Minecraft Pocket Edition - The ultimate redstone guide

Wire me up

Minecraft Pocket Edition - The ultimate redstone guide
| Minecraft

Minecraft Pocket Edition features redstone: the blocky world-building game's equivalent to electricity that allows you to wire up powered devices.

With a little redstone (and a few other materials) you can create a lever that turns on a light. Or a button that switches a minecart track. Or a pressure plate that opens a trap door.

It's one of the more complicated aspects of the game. Which is why we've put together an enormous guide to teach you everything you need to know about redstone in Pocket Edition.

How to get redstone

First things first, we need to get some redstone dust. While some very simple mechanisms can be built without the stuff, to do anything interesting we'll need some dust.


You can find redstone ore deep underground, in blocks that look like this. You'll need an iron pick axe - or stronger - to loosen the dust from the rock when you smash it.


Take the dust back to a crafting table, and get building…

Redstone 101

The simplest redstone device needs just two things: a power source (such as a redstone torch, a lever, or a pressure plate) and a device you wish to power (like a redstone lamp, a door, or some TNT).


A power source provides power to all neighbouring blocks.

Above, the redstone torch is powering the redstone lamp, because they are sitting in adjacent blocks. (While it might not look like it, the torch is technically a 'block'. We've drawn on the invisible bounding block to make it clearer).


The power source will turn on all the devices in all the adjacent blocks, as shown above.


Some power sources can be attached to the device itself. In this case, we've put a lever on a redstone lamp. When you use the lever, the lamp turns on.

Adding powered blocks 06

Power sources that explicitly attach to a block - buttons, levers, pressure plates, and trip wires - will also provide power to that block, so it can turn on any neighbouring devices.

In the example above, the lever is powering the brick block, which is then powering the redstone lamp.

Pretty much every opaque, cube-shaped block can be powered - which means dirt, bricks, sand, stone, and two slabs stacked on top of each other. Transparent and non-cube bricks, like stairs, glass, and chests, cannot.

Exceptions to this rule are ice blocks, and tools like crafting tables and furnaces, which cannot be powered.


The powered block does not become a power source in itself, however. So, in the example above, while block A is powered (and is powering redstone lamp 1), it is not transferring power to block B, and therefore redstone lamp 2 is not turned on.

To transfer power over a distance we need to use…

Adding redstone dust 08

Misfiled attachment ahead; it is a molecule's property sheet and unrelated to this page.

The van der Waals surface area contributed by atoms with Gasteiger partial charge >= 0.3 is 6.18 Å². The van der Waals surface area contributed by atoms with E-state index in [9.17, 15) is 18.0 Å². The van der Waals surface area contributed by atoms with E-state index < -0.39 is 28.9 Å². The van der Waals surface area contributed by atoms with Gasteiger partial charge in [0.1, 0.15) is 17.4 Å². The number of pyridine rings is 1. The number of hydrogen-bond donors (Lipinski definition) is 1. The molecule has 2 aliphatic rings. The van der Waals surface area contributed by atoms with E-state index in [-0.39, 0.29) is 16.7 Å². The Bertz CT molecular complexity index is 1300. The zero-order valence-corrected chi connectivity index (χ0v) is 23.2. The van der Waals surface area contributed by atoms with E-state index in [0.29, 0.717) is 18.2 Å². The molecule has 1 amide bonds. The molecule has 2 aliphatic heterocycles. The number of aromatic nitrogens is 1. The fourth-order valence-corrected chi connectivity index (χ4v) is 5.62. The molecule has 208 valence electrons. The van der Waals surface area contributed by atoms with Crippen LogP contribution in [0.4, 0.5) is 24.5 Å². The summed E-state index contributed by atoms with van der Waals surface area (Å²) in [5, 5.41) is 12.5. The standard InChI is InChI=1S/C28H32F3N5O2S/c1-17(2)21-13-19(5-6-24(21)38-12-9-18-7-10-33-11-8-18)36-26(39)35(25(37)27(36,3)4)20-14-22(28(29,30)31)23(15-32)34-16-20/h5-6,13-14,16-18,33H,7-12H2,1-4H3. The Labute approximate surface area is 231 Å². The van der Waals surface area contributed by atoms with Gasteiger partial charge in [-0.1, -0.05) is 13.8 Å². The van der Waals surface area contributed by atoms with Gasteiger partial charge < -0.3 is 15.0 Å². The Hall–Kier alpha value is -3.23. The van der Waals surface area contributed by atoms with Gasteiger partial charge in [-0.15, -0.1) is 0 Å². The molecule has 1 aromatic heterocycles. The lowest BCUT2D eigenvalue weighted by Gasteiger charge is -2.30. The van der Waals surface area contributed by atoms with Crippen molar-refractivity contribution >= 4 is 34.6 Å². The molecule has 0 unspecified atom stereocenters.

Redstone dust can be sprinkled on the ground to create wires, that sends redstone power from a power source over a great distance to a device.

In the image above, the redstone torch (the power source) is sending power to the redstone lamp (the device) through a trail of redstone dust.


There are limitations to this. You can send dust to make a powered block (see above), which can turn on adjcacent devices, but those powered blocks cannot power a second trail of redstone dust.


Also, power can only travel a certain distance. 15 blocks, to be precise, before the power comes to a stop.


Redstone can travel vertically. Place redstone on the top of a block and if there's redstone leading to that block, a connecting wire will appear on the side.

It can only go up one block at a time, so you cannot create a straight vertical column of redstone wiring. You need to build stairs. With a little creative architecture work, you can create rather compact spiral staircases.

Power sources Power sources

Redstone has got to originate from somewhere, and there are thankfully a lot of different ways to kick off a redstone circuit.

That includes redstone torches, levers, buttons, pressure plates, daylight sensors, and trapped chests. When any of these are activated, a redstone circuit is turned on.

They all act in a unique way, of course, so check out our guide to every power source, here.



Once you've got some redstone charge going, you're going to need to power something. And there are loads of things in Minecraft that can be turned on with a little red spark.

That includes lamps, blocks of TNT, minecart rails, dispensers and droppers, and hoppers. We've got the whole collection right here.

Advanced devices Comparators

To make even more complicated devices you're going to need to roll out some more advanced devices. Repeaters, for example, boost the signal strength of a redstone trail.

And comparators let you check the contents of a container, or subtract the power of a redstone circuit. Lots of interesting applications right there.

Find out more about both in our guide to Pocket Edition's advanced devices.

Mark Brown
Mark Brown
Mark Brown spent several years slaving away at the Steel Media furnace, finally serving as editor at large of Pocket Gamer before moving on to doing some sort of youtube thing.